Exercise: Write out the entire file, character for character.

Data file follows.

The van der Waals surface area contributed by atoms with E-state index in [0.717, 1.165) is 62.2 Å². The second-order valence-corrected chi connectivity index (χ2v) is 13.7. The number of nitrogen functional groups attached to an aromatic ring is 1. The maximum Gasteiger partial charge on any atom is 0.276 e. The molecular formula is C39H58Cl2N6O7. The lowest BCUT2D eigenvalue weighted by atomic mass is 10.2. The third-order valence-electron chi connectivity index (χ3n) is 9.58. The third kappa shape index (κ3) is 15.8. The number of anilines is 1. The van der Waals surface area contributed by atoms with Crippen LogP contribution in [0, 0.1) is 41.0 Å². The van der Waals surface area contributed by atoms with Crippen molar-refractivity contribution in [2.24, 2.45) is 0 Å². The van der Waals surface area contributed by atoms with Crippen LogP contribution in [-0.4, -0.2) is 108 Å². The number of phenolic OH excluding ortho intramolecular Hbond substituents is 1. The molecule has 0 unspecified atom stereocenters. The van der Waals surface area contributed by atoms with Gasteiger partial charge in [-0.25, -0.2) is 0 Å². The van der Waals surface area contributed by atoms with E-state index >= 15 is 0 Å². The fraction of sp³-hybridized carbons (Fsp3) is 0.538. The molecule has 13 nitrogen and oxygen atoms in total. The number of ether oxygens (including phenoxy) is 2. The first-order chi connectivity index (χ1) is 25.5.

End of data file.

The van der Waals surface area contributed by atoms with E-state index in [0.717, 1.165) is 62.2 Å². The second-order valence-corrected chi connectivity index (χ2v) is 13.7. The number of nitrogen functional groups attached to an aromatic ring is 1. The maximum Gasteiger partial charge on any atom is 0.276 e. The molecular formula is C39H58Cl2N6O7. The lowest BCUT2D eigenvalue weighted by atomic mass is 10.2. The third-order valence-electron chi connectivity index (χ3n) is 9.58. The third kappa shape index (κ3) is 15.8. The number of anilines is 1. The van der Waals surface area contributed by atoms with Crippen LogP contribution in [0, 0.1) is 41.0 Å². The van der Waals surface area contributed by atoms with Crippen molar-refractivity contribution in [2.24, 2.45) is 0 Å². The van der Waals surface area contributed by atoms with Crippen LogP contribution in [-0.4, -0.2) is 108 Å². The number of phenolic OH excluding ortho intramolecular Hbond substituents is 1. The molecule has 0 unspecified atom stereocenters. The van der Waals surface area contributed by atoms with Gasteiger partial charge in [-0.25, -0.2) is 0 Å². The van der Waals surface area contributed by atoms with E-state index >= 15 is 0 Å². The fraction of sp³-hybridized carbons (Fsp3) is 0.538. The molecule has 13 nitrogen and oxygen atoms in total. The number of ether oxygens (including phenoxy) is 2. The first-order chi connectivity index (χ1) is 25.5.